All Hallows Eve: A History of Halloween
History of Halloween:
Halloween is a fun holiday that kids and adults look forward to each year. It has its roots in history and folklore, and is now celebrated worldwide. As a child, what could be more fun than the amusement of dressing up, carving pumpkins, traipsing door to door for free candy, and counting up your stash at the end of the night?
But did you know that Halloween has its roots in the ancient Celtic festival of Samhain?
During this festival people would wear masks, costumes, and light bonfires to ward off evil spirits. They thought doing this would confuse the ghosts and keep them out of their paths, or at least, keep them unrecognizable. This was because they believed that on October 31st the dead returned to the earth.
This is when the beginning seeds of Halloween were planted.
Fast forward 2000 years and you see that the costume craze is still alive and well. Though now costumes and masks are not worn to evade the ghosts. They are usually worn to secure some candy, enjoy a night of fun with friends, or scare some neighborhood kids.
Costumes are a form of expression, if even just for one night, you can pretend to be whatever you choose. From the classic ghost, witch or movie star to embodying your favorite candy bar. This is such a unique chance, for young and old alike, to step out into the unknown, pretend to be someone or something else, and enjoy the childlike nature of it all.
The choices of dressing up are endless and fueled with your imagination.
History of Jack O’Lanterns:
Lighting up the pumpkins is another added layer to most Halloween celebrations. This can be traced this back to Ireland, where they carved out turnips and potatoes. Irish immigrants brought the tradition to America, and pumpkins were the perfect canvas for the carvings. The story about why we carve them and light them up begins with a man named Jack.
The Irish myth is about Jack, nicknamed “Stingy Jack” because he was so cheap. The account goes that Stingy Jack, true to his name, was having a drink with the devil. He didn’t want to pay for his drink so he convinced the devil to turn himself into a coin to pay for the drink. When the devil did, Jack put the coin in his pocket next to a silver cross, and trapped the devil in his pocket.
Eventually Jack agreed to free the devil IF the devil would leave him alone for a year and IF Jack should die, the devil wouldn’t claim his soul. The devil agreed.
The following year Jack and the devil were near a fruit tree. Jack tricked the devil into climbing up the tree to get a piece of fruit. Once the devil was up the tree, Jack carved a cross on the tree. The devil could not come down until he promised Jack he would not bother him for 10 more years.
Before the 10 years expired, Jack died. God did not allow Stingy Jack into heaven, but the devil wouldn’t allow him to come to hell either. The devil made Jack roam the earth with only a burning coal, which Jack placed in a carved out turnip. According to the legend, this is why the Irish call this ghostly figure, Jack of the Lantern, or Jack O’Lantern.
People of Ireland and Scotland carved out the turnips and made their own lanterns, placing them on window sills to frighten Stingy Jack and wandering spirits away. When the immigrants came to America, they brought this tradition with them and began using the pumpkin for their Jack O’Lanterns.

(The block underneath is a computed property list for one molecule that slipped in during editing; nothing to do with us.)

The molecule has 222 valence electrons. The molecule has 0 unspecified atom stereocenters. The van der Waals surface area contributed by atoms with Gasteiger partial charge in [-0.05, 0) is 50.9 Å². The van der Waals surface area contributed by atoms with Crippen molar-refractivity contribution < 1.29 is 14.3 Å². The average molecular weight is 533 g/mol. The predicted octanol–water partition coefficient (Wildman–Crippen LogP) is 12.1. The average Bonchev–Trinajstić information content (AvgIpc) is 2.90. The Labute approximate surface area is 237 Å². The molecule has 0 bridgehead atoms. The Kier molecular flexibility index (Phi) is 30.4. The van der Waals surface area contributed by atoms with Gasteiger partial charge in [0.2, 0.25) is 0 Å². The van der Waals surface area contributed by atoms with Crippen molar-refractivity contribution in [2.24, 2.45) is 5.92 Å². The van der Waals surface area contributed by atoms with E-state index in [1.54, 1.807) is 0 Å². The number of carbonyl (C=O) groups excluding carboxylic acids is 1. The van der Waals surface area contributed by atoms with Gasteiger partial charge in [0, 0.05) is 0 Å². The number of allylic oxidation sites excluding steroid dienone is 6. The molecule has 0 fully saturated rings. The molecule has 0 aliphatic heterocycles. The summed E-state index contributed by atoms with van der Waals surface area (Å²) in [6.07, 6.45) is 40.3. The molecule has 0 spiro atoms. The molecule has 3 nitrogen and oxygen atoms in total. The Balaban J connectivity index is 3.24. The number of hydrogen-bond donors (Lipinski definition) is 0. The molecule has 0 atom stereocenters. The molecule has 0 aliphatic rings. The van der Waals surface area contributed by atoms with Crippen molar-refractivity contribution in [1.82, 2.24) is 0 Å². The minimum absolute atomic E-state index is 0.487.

Families and friends gather together to create masterpieces or at my house, simple designs, into the pumpkin. This tradition brings families and communities together, as well as shows off the diversity of artistic talent that is highlighted, with LED lights, during this Halloween season.
History of Trick or Treating:
Going back a few thousand years, to the Celtic times, in addition to wearing the masks and costumes, they also thought food would appease the ghosts. They would leave out great feasts to keep the ghosts busy and contented.
Several centuries later, people would dress up as demons and ghosts and perform amusing behaviors for food and drinks. This custom, known as mumming, is thought to be the predecessor to trick or treating. Mumming dates back to the middle ages.
In England around 1000 A.D there was a tradition of “souling”, which has its roots in Christianity. ”Souling” is when poor people visit wealthier families and receive soul cakes.
These cakes were in exchange for the poor people praying for the souls of the wealthier families' deceased relatives. This practice of “souling” was later taken up by children, who would go door to door asking for money, food and drinks. Thus receiving their “treat”.
In Scotland however, children participated in a tradition called “guising” which included dressing up in costume and accepting various nuts, fruits or coins from other households. Though here they offered to tell a joke, sing a song, or recite a poem instead of praying for the dead. This is where the “trick” is thought to originate.
As Halloween has evolved and grown in popularity over the years there are many community events and themed parties that have become entertaining traditions to enjoy.
You can scare yourself silly with haunted houses, eerie corn mazes, creepy decorations, or frightening movies, all constructed to terrify. I guess adrenaline junkies love this stuff.
There are also family friendly pumpkin patches, trunk or treating, or even apple bobbing, which is more my speed. Really, there is something for everyone to enjoy as we welcome Fall with Halloween.
Halloween has wonderfully wrapped the traditions, ideas, folklore, and history of past generations and tied them all up in an exciting holiday that we can celebrate and pass down for future generations.